Tencent Music has dropped over $415 million to acquire Lazy Audio, “a comprehensive audio platform providing entertainment in the forms of audiobooks, Chinese comedy, podcasts and other radio shows.”
Shenzhen-headquartered Tencent Music, which owns the QQ Music, Kugou Music, and Kuwo Music streaming services, as well as the WeSing karaoke app, unveiled the multimillion-dollar buyout this morning. Tencent Music will pay 2.7 billion Chinese Yuan ($416.16 million currently – though exchange-rate fluctuations continue to move the precise price) for the nine-year-old Lazy Audio.
The $415 million tranche consists “primarily” of cash, the company indicated, but the Tencent subsidiary will also provide Lazy Audio management with “certain post-acquisition equity-settled awards.” Additionally, Lazy Audio will operate independently “while being an essential component of TME’s overall long-form audio strategy.” The involved parties expect the deal to officially wrap sometime in 2021’s first half, “subject to customary closing conditions.”
Lazy Audio “monetizes via different channels,” according to TME, including through premium content, subscriptions, and advertising, and boasts “strong user interactions and engagement.” In terms of the latter, it bears mentioning that Tencent Music livestream concerts, promoted as TME Live, had generated north of 100 million views as of last August, per the company. These roughly hour-long events, TME noted, emphasize interaction between audience members and artists.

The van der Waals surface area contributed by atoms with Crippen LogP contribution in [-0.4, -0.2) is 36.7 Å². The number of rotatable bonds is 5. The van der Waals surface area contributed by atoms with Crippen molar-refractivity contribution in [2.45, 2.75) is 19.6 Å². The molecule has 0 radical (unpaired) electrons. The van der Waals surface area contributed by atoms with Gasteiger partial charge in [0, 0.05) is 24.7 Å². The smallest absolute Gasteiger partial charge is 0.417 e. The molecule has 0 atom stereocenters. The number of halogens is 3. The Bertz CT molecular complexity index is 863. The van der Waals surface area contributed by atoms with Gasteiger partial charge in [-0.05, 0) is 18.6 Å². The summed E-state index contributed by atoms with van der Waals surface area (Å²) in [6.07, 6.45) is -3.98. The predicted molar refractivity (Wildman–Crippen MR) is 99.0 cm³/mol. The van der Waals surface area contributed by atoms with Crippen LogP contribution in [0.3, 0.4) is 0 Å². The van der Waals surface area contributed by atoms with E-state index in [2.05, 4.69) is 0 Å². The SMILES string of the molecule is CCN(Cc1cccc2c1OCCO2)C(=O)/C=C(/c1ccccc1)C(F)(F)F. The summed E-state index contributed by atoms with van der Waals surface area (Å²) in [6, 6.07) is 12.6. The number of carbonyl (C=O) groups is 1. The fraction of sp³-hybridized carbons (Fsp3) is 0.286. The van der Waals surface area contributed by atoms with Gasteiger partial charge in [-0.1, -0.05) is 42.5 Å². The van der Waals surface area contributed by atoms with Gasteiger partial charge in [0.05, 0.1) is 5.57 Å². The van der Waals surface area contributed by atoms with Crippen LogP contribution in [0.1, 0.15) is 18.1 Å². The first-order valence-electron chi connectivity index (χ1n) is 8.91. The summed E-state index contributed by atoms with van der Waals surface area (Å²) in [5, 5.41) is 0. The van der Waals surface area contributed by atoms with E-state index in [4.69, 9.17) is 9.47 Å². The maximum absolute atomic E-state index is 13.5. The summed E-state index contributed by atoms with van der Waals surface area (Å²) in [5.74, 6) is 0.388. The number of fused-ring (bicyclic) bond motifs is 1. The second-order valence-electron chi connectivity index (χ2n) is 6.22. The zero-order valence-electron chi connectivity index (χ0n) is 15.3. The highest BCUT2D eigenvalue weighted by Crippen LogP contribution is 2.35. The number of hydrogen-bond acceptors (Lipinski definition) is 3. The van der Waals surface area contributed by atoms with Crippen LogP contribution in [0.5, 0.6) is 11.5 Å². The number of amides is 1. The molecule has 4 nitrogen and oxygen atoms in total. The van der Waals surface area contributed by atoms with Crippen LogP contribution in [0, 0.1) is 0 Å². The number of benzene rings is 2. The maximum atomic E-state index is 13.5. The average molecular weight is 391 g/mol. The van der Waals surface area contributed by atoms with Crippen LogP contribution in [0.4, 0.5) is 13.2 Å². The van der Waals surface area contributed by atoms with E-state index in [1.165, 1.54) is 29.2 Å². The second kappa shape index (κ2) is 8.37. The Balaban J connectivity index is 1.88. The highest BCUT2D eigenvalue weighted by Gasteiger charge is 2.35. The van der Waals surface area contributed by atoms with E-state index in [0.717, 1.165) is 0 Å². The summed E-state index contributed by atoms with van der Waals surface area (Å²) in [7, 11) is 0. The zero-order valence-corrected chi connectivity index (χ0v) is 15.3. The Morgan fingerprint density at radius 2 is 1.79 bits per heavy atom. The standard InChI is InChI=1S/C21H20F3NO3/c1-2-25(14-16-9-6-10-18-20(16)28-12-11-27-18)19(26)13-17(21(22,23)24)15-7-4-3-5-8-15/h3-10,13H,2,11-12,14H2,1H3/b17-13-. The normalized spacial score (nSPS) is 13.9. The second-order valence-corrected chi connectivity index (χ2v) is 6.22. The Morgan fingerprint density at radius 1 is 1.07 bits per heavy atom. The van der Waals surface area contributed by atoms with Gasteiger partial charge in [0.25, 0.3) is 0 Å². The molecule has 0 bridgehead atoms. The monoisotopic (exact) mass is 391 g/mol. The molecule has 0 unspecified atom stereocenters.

Addressing the purchase, Tencent Music CEO Cussion Pang indicated that Lazy Audio will deliver an extensive library of non-music audio entertainment to Tencent Music apps – as well as the tools needed to ramp-up internal audiobook production.
“As a leading provider of audio entertainment, Lazy Audio can be seamlessly integrated into our existing long-form audio strategy…Lazy Audio’s catalog is set to expand our audio content library, and its recording capacity will significantly boost our production of audiobooks,” said Pang.
It recently came to light that Tencent Music, traded as TME in the United States, could be exploring the possibility of a multibillion-dollar IPO in Hong Kong due to concerns of a potential stateside delisting. In 2020, TME continued to ink a number of high-profile deals and revealed in November that the third quarter had brought the largest subscriber growth of any three-month stretch since 2016.
More broadly, the controversial conglomerate Tencent – about 31 percent of which belongs to South African internet company Naspers – has quietly secured a 20 percent stake in Universal Music Group (UMG), a roughly 1.6 percent interest in Warner Music Group (WMG), and an over nine percent piece of Spotify.
At the time of publishing, Tencent Music shares were trading for $22.25 apiece – a 2.5 percent or so boost from yesterday’s close, and near the all-time-high of $22.48 that TME touched shortly after the market opened this morning.